New Delhi For the longest time, the sporting landscape of Haryana has been defined by boxing, wrestling and even kabaddi.

But quietly, away from the spotlight, a 19th century sport that has its origins in Scandinavia and Germany is gaining traction through the state’s hinterland with its practitioners asserting that it is changing lives one goal at a time.

Handball, which became an Olympic sport back in 1972 at the ill-fated Munich Games, came to India the same year and at present has a registered player pool of more than 80,000, according to the national federation.

It is an uncomplicated seven-a-side sport comprising two halves of 30 minutes each, during which players move the ball by passing, dribbling, or hitting it with any part of their bodies above the knee.

And while doing so, the team that scores more goals wins the match. It is played in over 180 countries and Europe dominates the Olympic medal standings.

The soon-to-be-launched Premier Handball League is looking to add a tinge of glamour and loads of money to its growth with the organisers promising an investment of Rs 240 crore over the next five years. The league, which is set to be held next year, has unveiled three franchises so far.

For the those who play handball, it is much more than mere economics. To them, it’s a sport that has helped “bhaichara” in their villages and also kept the social evils like the menace of drug abuse in check.

Take for instance, Sombir, who has already been a part of the Indian team that has to its credit a 2019 South Asian Games silver medal and a bronze in the Commonwealth Championships.

He hails from Jhajjar’s Burana village and took up the sport as it was “always popular where I grew up”. His love for it is intact despite the fact that he lost his elder brother in 2018 to a freak accident on the field of play and his mother to COVID-19 last year.

“Ours is a village of around 12 to 13,000 people and I can tell you, every house has a member who plays handball for leisure or professionally,” the 27-year-old told PTI when asked when and how he was introduced to the sport.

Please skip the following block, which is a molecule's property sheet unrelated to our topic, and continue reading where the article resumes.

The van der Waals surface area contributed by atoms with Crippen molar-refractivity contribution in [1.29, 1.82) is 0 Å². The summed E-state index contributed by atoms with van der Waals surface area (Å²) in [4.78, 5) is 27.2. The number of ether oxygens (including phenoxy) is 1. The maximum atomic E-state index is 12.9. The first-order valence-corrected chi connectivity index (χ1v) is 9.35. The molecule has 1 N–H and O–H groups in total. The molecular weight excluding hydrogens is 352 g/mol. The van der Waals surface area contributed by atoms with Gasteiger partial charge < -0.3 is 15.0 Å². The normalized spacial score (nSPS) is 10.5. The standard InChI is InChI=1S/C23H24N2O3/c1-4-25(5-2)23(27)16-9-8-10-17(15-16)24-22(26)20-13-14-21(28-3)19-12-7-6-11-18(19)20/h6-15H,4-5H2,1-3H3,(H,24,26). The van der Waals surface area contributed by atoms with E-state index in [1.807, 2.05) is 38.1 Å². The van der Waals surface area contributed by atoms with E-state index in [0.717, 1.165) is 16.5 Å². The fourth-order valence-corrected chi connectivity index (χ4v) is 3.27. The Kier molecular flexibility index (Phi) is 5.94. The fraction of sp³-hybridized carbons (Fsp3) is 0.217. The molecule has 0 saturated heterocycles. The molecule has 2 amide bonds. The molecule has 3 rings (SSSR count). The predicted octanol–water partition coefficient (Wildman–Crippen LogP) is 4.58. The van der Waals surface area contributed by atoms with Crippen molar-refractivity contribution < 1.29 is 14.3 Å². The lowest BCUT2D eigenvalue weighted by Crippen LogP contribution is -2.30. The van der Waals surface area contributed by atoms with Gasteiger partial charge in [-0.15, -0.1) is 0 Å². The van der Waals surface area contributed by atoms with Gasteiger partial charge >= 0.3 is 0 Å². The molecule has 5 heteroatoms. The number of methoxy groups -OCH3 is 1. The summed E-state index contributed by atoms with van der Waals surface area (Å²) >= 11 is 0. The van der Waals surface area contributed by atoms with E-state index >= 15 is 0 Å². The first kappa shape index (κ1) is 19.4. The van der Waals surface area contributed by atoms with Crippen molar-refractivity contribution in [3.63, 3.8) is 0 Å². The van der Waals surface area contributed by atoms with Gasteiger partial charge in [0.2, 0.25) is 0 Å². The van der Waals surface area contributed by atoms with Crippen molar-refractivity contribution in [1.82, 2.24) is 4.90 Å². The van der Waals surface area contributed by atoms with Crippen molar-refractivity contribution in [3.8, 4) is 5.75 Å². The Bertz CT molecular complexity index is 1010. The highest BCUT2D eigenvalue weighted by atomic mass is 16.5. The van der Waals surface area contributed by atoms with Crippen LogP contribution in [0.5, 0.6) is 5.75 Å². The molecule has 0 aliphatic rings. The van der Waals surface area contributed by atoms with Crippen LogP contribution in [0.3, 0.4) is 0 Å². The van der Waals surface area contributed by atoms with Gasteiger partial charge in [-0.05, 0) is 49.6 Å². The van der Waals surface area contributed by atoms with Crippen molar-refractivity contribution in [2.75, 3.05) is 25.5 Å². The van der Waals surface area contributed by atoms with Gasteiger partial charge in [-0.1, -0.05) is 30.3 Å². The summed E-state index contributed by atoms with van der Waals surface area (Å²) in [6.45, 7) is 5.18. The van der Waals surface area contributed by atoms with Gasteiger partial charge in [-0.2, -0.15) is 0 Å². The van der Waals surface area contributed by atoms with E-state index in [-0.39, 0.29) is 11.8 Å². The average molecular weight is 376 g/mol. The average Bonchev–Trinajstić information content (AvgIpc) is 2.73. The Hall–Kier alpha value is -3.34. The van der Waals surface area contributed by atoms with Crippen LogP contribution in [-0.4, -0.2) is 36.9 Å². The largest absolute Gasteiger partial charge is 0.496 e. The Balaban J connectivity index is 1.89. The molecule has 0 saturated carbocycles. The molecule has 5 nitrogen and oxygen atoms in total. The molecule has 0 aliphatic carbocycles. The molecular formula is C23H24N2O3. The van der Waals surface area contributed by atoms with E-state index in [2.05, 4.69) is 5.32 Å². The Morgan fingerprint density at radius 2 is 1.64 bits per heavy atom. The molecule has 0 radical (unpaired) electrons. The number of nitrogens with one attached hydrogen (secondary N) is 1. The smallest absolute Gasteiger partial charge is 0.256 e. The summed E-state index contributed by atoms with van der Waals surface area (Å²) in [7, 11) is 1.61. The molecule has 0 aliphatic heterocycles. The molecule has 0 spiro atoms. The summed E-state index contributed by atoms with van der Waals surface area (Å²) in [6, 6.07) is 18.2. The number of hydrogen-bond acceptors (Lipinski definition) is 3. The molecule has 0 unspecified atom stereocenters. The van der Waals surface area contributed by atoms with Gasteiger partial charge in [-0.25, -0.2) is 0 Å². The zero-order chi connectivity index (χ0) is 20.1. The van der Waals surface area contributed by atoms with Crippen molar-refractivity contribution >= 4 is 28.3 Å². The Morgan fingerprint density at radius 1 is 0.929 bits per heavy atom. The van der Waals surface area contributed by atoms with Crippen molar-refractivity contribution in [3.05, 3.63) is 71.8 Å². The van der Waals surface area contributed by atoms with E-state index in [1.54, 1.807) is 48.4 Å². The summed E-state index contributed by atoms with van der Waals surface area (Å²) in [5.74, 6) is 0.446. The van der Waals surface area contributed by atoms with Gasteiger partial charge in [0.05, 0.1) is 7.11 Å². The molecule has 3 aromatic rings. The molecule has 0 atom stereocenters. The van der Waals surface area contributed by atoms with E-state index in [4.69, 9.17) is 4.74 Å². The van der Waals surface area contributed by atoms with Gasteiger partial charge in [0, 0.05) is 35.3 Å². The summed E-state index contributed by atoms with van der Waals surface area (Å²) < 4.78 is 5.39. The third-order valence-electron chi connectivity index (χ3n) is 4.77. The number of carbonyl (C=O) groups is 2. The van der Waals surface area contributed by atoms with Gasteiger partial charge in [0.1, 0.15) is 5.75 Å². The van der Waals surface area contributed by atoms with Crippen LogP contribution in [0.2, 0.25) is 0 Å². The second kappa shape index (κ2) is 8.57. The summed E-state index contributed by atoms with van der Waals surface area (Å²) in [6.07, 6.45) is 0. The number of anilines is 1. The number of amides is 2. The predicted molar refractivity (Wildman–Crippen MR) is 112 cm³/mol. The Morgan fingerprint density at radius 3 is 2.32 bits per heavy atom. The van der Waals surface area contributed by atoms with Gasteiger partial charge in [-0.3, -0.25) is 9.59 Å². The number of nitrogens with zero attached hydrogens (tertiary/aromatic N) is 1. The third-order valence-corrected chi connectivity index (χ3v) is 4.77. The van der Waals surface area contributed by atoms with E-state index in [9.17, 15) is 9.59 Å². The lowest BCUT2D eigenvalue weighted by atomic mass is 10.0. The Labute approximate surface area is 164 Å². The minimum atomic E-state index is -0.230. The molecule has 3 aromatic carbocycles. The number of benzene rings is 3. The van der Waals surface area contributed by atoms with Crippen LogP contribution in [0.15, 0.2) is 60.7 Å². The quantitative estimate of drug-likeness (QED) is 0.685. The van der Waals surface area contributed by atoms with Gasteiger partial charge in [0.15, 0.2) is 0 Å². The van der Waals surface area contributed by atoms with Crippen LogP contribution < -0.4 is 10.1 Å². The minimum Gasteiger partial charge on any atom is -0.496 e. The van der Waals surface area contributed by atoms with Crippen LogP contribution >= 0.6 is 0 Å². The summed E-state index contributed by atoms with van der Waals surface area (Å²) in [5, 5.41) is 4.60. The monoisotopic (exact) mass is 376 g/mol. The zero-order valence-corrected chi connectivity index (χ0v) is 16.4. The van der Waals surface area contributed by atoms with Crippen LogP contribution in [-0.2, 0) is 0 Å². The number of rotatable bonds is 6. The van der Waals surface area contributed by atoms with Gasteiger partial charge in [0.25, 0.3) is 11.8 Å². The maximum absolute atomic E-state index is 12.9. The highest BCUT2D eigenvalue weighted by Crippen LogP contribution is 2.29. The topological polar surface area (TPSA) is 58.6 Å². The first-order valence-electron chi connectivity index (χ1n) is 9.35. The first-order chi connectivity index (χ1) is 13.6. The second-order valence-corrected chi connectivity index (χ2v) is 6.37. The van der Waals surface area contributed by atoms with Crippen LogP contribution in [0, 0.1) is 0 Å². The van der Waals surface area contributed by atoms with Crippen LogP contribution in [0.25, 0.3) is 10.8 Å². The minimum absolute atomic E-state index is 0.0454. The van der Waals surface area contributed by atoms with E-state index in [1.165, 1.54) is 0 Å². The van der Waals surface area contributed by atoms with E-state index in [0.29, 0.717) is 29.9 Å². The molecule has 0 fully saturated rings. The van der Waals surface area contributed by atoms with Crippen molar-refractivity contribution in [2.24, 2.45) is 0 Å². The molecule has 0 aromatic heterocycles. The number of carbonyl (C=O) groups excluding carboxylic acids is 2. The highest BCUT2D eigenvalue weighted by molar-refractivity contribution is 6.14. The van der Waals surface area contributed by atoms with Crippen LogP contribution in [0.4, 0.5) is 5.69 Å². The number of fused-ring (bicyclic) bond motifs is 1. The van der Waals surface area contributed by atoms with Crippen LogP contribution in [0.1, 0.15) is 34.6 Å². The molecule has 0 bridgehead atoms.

“I love the sport, it gave me a sense of purpose in life, got me a job with the Indian Railways and kept me afloat in worst of times. It helped me provide a steady income to my family and that means a lot because I grew up the hard way amid financial constraints,” said the goalkeeper who began pursuing handball seriously back in 2010.

How it has helped the community is something that he asserted in this conversation.

“Bhaichara badhaya hai gaon mein (It has helped create brotherhood). Everyone plays this sport not just in our village but several other villages like Karor (in Rohtak), Dighal (in Jhajjar) and Dhanana (Bhiwani),” he said.

“We have these local village competitions where so many youngsters compete and there is a culture of lending support to those who want to play this sport. It has helped maintain harmony,” he added.

Handball is recognised by the Sports Ministry and was a made part of the Kehlo India Youth Games earlier this year.

While it was a definitive career choice for Sombir, handball was an escape from punishment for Naveen Punia, who is also a popular Haryanvi singer and a Havildar in the Indian Army.

The 31-year-old hails from Ladwa village in Hisar and his father worked as a labourer, while his mother was a bangle seller.

“Low income family se hun ji, sarkari school mein padhte the aur late aane pe maar lagti thi (I come from a low income family and was studying in a government school where punishment for coming late was a thrashing). At that time handball was just taking off in our side,” he said.

“One day while I was in line to get the beating after showing up late I noticed that the teachers were sparing those who were handball players, while someone like me ended up being slapped.

“I thought becoming a handball player could save me from this and it did,” he said breaking into a hearty laugh while recalling how he was introduced to the sport.

He soon realised that the sport was one of his callings in life aside from a flourishing career as a youtube singer.

In 2007, he was selected to train in the Sports Authority of India Centre in Hisar and that gave wings to his efforts of having a better life, the one in which his house did not have a leaky roof every monsoon.

His moment of fame as a player was a last-minute goal against arch-foes Pakistan during the 2018 Asian Games that helped India win the match.

“I think I am among the pioneers of handball in my village, as in making it to the Indian team. In fact, our village was battling the drug menace and handball helped in making a change to that.

“We got together and started promoting the sport and also the fact that it got me a job in the Indian Army. It made youngsters hopeful, some took up the sport to get a job and that was huge,” he said.

How does he balance his passion for singing with handball?

“They are interlinked, every time I feel I am not up to in sport, I find inspiration in music to get back in form. And every time I get stuck in music, a good game helps me regain my creativity,” said the versatile man, who does an average of about 10 live shows every month in peak season.

There are several like them, who are part of handball’s gradual rise in not just Haryana but also in Rajasthan and Himachal Pradesh. And they are not hopeful but confident that handball has all that it takes to be the next big thing on the Indian sporting horizon.

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